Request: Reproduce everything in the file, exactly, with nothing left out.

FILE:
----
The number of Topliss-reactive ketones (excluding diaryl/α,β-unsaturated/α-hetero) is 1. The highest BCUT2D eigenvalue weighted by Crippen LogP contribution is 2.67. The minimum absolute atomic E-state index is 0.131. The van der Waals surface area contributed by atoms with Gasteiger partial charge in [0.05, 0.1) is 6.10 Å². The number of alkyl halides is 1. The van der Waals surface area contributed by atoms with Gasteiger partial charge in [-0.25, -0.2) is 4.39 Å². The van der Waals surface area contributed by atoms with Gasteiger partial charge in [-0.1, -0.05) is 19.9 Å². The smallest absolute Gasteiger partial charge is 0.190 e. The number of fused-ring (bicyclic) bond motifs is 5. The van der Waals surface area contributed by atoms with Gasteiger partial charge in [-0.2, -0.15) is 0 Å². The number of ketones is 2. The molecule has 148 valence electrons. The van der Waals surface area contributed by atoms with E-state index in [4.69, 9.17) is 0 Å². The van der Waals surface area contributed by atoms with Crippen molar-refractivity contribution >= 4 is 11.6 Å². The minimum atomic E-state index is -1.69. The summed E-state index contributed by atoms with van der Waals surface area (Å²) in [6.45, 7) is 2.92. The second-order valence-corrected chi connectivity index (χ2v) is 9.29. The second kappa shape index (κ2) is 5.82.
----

The number of Topliss-reactive ketones (excluding diaryl/α,β-unsaturated/α-hetero) is 1. The highest BCUT2D eigenvalue weighted by Crippen LogP contribution is 2.67. The minimum absolute atomic E-state index is 0.131. The van der Waals surface area contributed by atoms with Gasteiger partial charge in [0.05, 0.1) is 6.10 Å². The number of alkyl halides is 1. The van der Waals surface area contributed by atoms with Gasteiger partial charge in [-0.25, -0.2) is 4.39 Å². The van der Waals surface area contributed by atoms with Gasteiger partial charge in [-0.1, -0.05) is 19.9 Å². The smallest absolute Gasteiger partial charge is 0.190 e. The number of fused-ring (bicyclic) bond motifs is 5. The van der Waals surface area contributed by atoms with Gasteiger partial charge in [-0.2, -0.15) is 0 Å². The number of ketones is 2. The molecule has 148 valence electrons. The van der Waals surface area contributed by atoms with E-state index in [4.69, 9.17) is 0 Å². The van der Waals surface area contributed by atoms with Crippen molar-refractivity contribution >= 4 is 11.6 Å². The minimum atomic E-state index is -1.69. The summed E-state index contributed by atoms with van der Waals surface area (Å²) in [6.45, 7) is 2.92. The second-order valence-corrected chi connectivity index (χ2v) is 9.29. The second kappa shape index (κ2) is 5.82.